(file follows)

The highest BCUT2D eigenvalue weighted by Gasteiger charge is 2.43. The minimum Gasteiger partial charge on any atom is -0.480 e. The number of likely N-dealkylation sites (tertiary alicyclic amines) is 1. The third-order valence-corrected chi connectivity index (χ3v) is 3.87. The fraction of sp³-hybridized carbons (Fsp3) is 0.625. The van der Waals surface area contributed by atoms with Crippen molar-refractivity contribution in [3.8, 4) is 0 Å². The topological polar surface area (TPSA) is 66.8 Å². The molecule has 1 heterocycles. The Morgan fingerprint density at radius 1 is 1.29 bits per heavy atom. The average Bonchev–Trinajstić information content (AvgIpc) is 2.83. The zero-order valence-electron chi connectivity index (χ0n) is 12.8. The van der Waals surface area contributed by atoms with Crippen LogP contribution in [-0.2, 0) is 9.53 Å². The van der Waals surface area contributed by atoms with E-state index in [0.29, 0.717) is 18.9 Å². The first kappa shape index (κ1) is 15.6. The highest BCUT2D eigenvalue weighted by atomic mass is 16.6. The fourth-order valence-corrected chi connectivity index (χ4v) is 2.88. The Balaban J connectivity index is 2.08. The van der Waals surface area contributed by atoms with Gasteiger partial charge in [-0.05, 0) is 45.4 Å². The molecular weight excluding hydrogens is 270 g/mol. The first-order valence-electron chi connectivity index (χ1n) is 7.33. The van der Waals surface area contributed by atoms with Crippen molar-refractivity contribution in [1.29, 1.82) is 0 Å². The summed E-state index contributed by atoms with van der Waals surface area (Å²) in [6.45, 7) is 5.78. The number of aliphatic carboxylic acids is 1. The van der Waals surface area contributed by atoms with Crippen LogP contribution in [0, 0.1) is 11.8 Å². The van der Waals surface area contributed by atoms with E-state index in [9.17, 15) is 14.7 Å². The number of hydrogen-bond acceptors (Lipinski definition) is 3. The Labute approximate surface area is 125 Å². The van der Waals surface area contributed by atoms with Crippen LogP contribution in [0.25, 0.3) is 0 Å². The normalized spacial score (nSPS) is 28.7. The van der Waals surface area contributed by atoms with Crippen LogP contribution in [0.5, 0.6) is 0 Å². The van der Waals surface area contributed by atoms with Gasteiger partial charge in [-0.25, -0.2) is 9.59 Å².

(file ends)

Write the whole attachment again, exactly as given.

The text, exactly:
The highest BCUT2D eigenvalue weighted by Gasteiger charge is 2.43. The minimum Gasteiger partial charge on any atom is -0.480 e. The number of likely N-dealkylation sites (tertiary alicyclic amines) is 1. The third-order valence-corrected chi connectivity index (χ3v) is 3.87. The fraction of sp³-hybridized carbons (Fsp3) is 0.625. The van der Waals surface area contributed by atoms with Crippen molar-refractivity contribution in [3.8, 4) is 0 Å². The topological polar surface area (TPSA) is 66.8 Å². The molecule has 1 heterocycles. The Morgan fingerprint density at radius 1 is 1.29 bits per heavy atom. The average Bonchev–Trinajstić information content (AvgIpc) is 2.83. The zero-order valence-electron chi connectivity index (χ0n) is 12.8. The van der Waals surface area contributed by atoms with Crippen LogP contribution in [-0.2, 0) is 9.53 Å². The van der Waals surface area contributed by atoms with E-state index in [0.29, 0.717) is 18.9 Å². The first kappa shape index (κ1) is 15.6. The highest BCUT2D eigenvalue weighted by atomic mass is 16.6. The fourth-order valence-corrected chi connectivity index (χ4v) is 2.88. The Balaban J connectivity index is 2.08. The van der Waals surface area contributed by atoms with Gasteiger partial charge in [-0.05, 0) is 45.4 Å². The molecular weight excluding hydrogens is 270 g/mol. The first-order valence-electron chi connectivity index (χ1n) is 7.33. The van der Waals surface area contributed by atoms with Crippen molar-refractivity contribution in [1.29, 1.82) is 0 Å². The summed E-state index contributed by atoms with van der Waals surface area (Å²) in [6.45, 7) is 5.78. The number of aliphatic carboxylic acids is 1. The van der Waals surface area contributed by atoms with Crippen LogP contribution in [0, 0.1) is 11.8 Å². The van der Waals surface area contributed by atoms with E-state index in [9.17, 15) is 14.7 Å². The number of hydrogen-bond acceptors (Lipinski definition) is 3. The Labute approximate surface area is 125 Å². The van der Waals surface area contributed by atoms with Crippen LogP contribution in [0.25, 0.3) is 0 Å². The normalized spacial score (nSPS) is 28.7. The van der Waals surface area contributed by atoms with Crippen LogP contribution in [0.5, 0.6) is 0 Å². The van der Waals surface area contributed by atoms with Gasteiger partial charge in [-0.25, -0.2) is 9.59 Å².